Tradition of Anzacs worth honouring

Nicolette BarbasSouth Western Times
Bunbury RSL president John Gelmi said Anzac Day is, was and always will be a day of remembrance.
Camera IconBunbury RSL president John Gelmi said Anzac Day is, was and always will be a day of remembrance. Credit: Jackson Barrett

This year’s Anzac Day will be unlike any other.

For the first time since World War II there will be no traditional dawn service or mid-morning march.

Instead, Australians will come together to recognise past and present armed services personnel by standing on their driveways or balconies at 5.55am to pay their respects.

During this unprecedented situation, Bunbury Returned and Services League president John Gelmi said it was important people still honoured the fallen.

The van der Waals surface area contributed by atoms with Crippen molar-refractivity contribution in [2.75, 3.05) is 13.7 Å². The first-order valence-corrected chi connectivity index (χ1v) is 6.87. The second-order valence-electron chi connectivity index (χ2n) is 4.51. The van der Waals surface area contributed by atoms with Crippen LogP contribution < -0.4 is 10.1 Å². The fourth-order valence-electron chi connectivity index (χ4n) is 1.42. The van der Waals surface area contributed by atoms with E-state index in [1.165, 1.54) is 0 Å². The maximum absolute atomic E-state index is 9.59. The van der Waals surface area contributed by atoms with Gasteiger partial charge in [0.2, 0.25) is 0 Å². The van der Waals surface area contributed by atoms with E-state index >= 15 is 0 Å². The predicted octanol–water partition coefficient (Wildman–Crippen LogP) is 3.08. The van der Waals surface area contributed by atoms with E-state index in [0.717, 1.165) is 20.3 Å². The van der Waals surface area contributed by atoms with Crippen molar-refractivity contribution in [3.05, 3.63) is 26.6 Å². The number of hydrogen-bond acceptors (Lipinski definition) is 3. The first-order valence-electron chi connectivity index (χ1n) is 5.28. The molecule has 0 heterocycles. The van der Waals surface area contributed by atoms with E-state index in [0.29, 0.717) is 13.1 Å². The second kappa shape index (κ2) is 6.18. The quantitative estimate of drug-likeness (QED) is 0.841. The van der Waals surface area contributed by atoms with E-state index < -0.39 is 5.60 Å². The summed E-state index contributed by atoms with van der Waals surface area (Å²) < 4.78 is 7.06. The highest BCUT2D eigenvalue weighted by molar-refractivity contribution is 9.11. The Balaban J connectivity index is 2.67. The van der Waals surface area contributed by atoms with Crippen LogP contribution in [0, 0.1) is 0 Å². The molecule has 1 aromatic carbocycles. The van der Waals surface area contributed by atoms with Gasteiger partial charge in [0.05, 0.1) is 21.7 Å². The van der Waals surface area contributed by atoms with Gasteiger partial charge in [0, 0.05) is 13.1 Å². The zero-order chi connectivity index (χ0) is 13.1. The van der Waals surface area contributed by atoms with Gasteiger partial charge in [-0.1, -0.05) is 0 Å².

“It is, was and always will be a day of remembrance,” Mr Gelmi said.

“While the camaraderie of Anzac Day is something the older veterans look forward to each year, it is important we put our health and wellbeing first.

“I urge everyone to make an effort and pay their respect by standing on their driveways or balconies.

“People are still able to lay wreaths and encouraged to do so — adhering to social distancing laws.”

The Bunbury City Council will be providing a wreath for each suburb to be laid by an RSL-nominated representative at the end of a driveway or street.

Bunbury Mayor Gary Brennan said despite the challenges, it was important the community paused and paid its respects on Anzac Day.

“It is important that our community still honours and commemorates those who fought for our country and sacrificed everything,” Mr Brennan said.

“I encourage Bunbury residents to pause and reflect in whatever capacity they can.”

Get the latest news from thewest.com.au in your inbox.

Sign up for our emails